Historic Nightcap walking track

Whian Whian State Conservation Area

Overview

Historic Nightcap walking track leads through World Heritage-listed rainforest, offering scenic views across Nightcap National Park and Whian Whian State Conservation Area, near Byron Bay.

Where
Whian Whian State Conservation Area
Distance
18km one-way
Time suggested
1 - 2 days
Grade
Grade 4
Trip Intention Form

It's a good idea to let someone know where you're going. Fill in a trip intention form to send important details about your trip to your emergency contact.

Price
Free
Please note
  • It’s advisable to contact the local NPWS office when planning an overnight or extended walk to get the best information on the track, weather conditions and possible closures.
  • Check the weather before you set out as the road to Historic Nightcap walking track can become boggy when it rains.
  • It’s a good idea to bring a topographic map and compass, or a GPS.
  • The weather in the area can be extreme and unpredictable, so please ensure you’re well-prepared for your visit.
  • This walking track is in a remote location; bring appropriate clothing and equipment, and advise a family member or friend of your travel plans.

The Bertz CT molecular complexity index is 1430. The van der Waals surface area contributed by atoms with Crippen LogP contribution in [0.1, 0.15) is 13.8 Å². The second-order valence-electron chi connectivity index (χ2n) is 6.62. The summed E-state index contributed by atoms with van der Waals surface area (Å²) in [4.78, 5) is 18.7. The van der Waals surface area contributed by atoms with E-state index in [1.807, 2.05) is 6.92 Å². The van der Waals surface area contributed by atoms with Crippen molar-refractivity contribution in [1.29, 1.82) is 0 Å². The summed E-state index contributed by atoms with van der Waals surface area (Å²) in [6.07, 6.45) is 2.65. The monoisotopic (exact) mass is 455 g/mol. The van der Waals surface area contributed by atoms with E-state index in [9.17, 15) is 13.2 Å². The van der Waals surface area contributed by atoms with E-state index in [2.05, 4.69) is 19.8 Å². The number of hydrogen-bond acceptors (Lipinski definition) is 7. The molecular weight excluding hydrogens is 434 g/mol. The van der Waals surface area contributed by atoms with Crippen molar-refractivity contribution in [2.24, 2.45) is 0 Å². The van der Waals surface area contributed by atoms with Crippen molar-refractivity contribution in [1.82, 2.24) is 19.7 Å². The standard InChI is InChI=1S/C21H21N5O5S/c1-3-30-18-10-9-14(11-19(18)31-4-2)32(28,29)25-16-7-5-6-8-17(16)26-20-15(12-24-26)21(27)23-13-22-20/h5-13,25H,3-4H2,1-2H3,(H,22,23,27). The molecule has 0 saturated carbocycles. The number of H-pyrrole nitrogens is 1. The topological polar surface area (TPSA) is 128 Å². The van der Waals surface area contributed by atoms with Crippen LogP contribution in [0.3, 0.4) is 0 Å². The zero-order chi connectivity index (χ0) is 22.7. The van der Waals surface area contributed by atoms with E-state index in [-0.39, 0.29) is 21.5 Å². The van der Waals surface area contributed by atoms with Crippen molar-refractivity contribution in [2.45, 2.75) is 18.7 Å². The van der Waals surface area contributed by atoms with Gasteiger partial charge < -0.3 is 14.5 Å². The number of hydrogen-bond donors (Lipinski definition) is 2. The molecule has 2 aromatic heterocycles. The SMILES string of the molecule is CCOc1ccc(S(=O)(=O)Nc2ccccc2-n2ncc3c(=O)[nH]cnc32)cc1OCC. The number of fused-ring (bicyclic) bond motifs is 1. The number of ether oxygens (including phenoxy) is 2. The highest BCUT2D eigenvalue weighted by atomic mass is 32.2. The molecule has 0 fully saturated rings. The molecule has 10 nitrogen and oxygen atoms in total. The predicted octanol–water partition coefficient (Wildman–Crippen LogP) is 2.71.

• This walking track is suitable for experienced bushwalkers who are comfortable undertaking self-reliant hiking.
  • Groups of 3-5 people are recommended, with at least one experienced bushwalker in the group.
  • A Personal Locator Beacon is advisable, but should only be used in a life-threatening situation.
  • There are camping facilities at Rummery Park.
  • It’s a good idea to pack sunscreen and remember to take a hat.
  • You’re encouraged to bring gas or fuel stoves, especially in summer during the fire season.

Head along Historic Nightcap walking track to experience a World Heritage rainforest with breathtaking escarpment views across Nightcap National Park. This 18km track is popular with experienced walkers looking for a remote wilderness adventure.